Hounam: 'Let me back into Israel'

Hounam: taking legal advice

As nuclear whistleblower Mordechai Vanunu fights to be allowed to leave Israel after his release from prison, the UK journalist arrested when he went to interview him is intent on re-entering the country.

Freelance investigative journalist Peter Hounam, who broke the Vanunu story in The Sunday Times in 1986, was arrested last month by Israeli security forces on espionage charges.

He left the country immediately on his release and returned to complete a documentary on Vanunu for independent production company Magnetic North Films, shown on the BBC at the end of last month.

Now Hounam has asked lawyers to find out if he would be turned away or even re-arrested if he arrived at an Israeli airport.

He wants to return because he is concerned that Vanunu is facing death threats from right-wing factions in Israel who regard him as a traitor for telling the world about Israel’s secret nuclear plant at Dimona. Vanunu spent 18 years in prison for treason and espionage before he was released last month.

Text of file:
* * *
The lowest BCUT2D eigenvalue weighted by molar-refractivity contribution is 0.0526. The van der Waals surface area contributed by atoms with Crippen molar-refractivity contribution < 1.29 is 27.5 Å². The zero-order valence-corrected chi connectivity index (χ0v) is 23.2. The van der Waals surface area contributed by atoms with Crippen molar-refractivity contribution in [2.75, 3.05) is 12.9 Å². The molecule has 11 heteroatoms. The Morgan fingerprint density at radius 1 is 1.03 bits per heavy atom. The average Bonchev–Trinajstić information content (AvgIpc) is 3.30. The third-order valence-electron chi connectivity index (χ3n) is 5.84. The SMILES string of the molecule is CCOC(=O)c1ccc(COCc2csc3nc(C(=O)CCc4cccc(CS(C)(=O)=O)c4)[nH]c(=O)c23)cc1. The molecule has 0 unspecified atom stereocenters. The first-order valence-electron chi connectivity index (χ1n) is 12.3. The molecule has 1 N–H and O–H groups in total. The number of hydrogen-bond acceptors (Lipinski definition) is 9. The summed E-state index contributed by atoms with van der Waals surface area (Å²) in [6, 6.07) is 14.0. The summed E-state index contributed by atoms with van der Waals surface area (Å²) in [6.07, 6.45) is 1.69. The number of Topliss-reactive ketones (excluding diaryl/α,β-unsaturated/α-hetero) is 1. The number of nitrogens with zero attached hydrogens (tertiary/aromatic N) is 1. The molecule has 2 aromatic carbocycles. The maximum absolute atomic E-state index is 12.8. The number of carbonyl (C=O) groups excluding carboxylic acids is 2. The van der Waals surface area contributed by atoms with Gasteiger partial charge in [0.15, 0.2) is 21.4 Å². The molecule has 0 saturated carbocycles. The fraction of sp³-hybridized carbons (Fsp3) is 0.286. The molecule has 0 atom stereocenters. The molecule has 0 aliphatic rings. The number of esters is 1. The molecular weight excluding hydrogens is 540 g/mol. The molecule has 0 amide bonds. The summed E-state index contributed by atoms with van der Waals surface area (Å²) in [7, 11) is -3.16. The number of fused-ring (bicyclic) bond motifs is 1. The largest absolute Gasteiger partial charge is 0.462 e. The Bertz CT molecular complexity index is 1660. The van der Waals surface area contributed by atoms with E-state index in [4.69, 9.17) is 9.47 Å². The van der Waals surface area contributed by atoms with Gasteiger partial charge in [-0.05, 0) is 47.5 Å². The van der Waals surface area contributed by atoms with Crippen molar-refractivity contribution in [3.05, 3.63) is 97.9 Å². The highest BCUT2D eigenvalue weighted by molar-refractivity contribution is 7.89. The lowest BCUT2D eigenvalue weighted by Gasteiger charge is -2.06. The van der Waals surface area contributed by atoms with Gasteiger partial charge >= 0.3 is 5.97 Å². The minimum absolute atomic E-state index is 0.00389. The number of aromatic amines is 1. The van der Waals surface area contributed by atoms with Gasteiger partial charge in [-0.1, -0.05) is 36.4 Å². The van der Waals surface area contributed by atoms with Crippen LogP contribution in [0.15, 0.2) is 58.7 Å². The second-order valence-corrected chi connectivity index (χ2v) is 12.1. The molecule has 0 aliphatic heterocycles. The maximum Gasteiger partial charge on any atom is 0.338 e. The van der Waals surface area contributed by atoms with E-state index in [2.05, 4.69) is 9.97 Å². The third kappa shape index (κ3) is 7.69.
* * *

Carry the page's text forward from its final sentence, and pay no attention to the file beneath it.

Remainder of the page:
Vanunu wants to leave Israel but is forbidden to do so under the terms of his release. He claims files and drawings taken from his cell are being cited by Israeli security as his further intent to damage Israel’s interests.

Hounam told Press Gazette from his home in Perthshire: “One of the reasons I stayed for seven weeks in Israel was that I was trying to help with his petition [to leave the country]. By restricting him, it is a flagrant breach of his human rights and the Israelis are quite wrong in maintaining that he still has more secrets to reveal.

“In 1986, we thoroughly debriefed him and he had no secrets left. I gave copies of material we had collected then [to the Israelis] to show that we had done a thorough job. There was no reason to hold back on anything because he was determined all the technical stuff should be in the open.

“This is confirmed by Dr Frank Barnaby, the nuclear weapons expert we employed to debrief him.”

Hounam is hoping that after the “fiasco” of his own arrest – he was quickly released after international media galvanised support for him – the Israeli Government will not wait for a High Court hearing in July on Vanunu’s request but will “get rid of these silly restrictions which are only serving to publicise what they are evading admitting, that they are a very advanced nuclear weapons power”.

Hounam was not deported after his arrest but he left rather than risk a deportation order.

By Jean Morgan

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